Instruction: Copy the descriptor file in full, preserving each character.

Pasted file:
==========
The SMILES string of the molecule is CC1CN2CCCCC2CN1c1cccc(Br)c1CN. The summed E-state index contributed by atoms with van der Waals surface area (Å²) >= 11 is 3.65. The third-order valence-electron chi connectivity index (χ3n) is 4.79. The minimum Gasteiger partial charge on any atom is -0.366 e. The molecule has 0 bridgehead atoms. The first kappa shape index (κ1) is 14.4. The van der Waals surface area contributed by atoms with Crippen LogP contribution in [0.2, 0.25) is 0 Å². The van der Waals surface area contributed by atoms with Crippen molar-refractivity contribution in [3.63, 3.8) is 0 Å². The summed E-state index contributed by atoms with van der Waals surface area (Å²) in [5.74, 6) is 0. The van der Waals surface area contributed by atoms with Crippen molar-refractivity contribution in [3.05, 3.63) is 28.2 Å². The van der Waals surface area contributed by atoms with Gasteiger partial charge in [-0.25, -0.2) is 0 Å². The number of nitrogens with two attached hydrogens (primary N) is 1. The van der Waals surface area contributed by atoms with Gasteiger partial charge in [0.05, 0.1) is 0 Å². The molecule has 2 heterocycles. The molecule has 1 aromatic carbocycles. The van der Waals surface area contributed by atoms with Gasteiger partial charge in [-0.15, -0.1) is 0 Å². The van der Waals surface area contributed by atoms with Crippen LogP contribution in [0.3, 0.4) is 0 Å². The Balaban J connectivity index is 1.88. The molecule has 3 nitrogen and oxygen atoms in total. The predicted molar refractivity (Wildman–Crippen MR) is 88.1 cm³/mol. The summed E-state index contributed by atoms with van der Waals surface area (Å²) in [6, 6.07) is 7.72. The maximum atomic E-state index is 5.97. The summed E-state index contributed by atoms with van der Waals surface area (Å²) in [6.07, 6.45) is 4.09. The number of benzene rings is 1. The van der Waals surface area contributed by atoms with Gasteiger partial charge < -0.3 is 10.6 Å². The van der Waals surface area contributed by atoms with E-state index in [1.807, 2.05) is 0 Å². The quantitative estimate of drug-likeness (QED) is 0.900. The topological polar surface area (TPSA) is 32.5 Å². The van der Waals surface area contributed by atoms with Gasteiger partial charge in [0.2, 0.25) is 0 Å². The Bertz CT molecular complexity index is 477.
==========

The SMILES string of the molecule is CC1CN2CCCCC2CN1c1cccc(Br)c1CN. The summed E-state index contributed by atoms with van der Waals surface area (Å²) >= 11 is 3.65. The third-order valence-electron chi connectivity index (χ3n) is 4.79. The minimum Gasteiger partial charge on any atom is -0.366 e. The molecule has 0 bridgehead atoms. The first kappa shape index (κ1) is 14.4. The van der Waals surface area contributed by atoms with Crippen LogP contribution in [0.2, 0.25) is 0 Å². The van der Waals surface area contributed by atoms with Crippen molar-refractivity contribution in [3.63, 3.8) is 0 Å². The summed E-state index contributed by atoms with van der Waals surface area (Å²) in [5.74, 6) is 0. The van der Waals surface area contributed by atoms with Crippen molar-refractivity contribution in [3.05, 3.63) is 28.2 Å². The van der Waals surface area contributed by atoms with Gasteiger partial charge in [-0.25, -0.2) is 0 Å². The number of nitrogens with two attached hydrogens (primary N) is 1. The van der Waals surface area contributed by atoms with Gasteiger partial charge in [0.05, 0.1) is 0 Å². The molecule has 2 heterocycles. The molecule has 1 aromatic carbocycles. The van der Waals surface area contributed by atoms with Gasteiger partial charge in [-0.15, -0.1) is 0 Å². The van der Waals surface area contributed by atoms with Crippen LogP contribution in [0.3, 0.4) is 0 Å². The Balaban J connectivity index is 1.88. The molecule has 3 nitrogen and oxygen atoms in total. The predicted molar refractivity (Wildman–Crippen MR) is 88.1 cm³/mol. The summed E-state index contributed by atoms with van der Waals surface area (Å²) in [6, 6.07) is 7.72. The maximum atomic E-state index is 5.97. The summed E-state index contributed by atoms with van der Waals surface area (Å²) in [6.07, 6.45) is 4.09. The number of benzene rings is 1. The van der Waals surface area contributed by atoms with Gasteiger partial charge < -0.3 is 10.6 Å². The van der Waals surface area contributed by atoms with E-state index in [1.807, 2.05) is 0 Å². The quantitative estimate of drug-likeness (QED) is 0.900. The topological polar surface area (TPSA) is 32.5 Å². The van der Waals surface area contributed by atoms with Gasteiger partial charge in [0.2, 0.25) is 0 Å². The Bertz CT molecular complexity index is 477.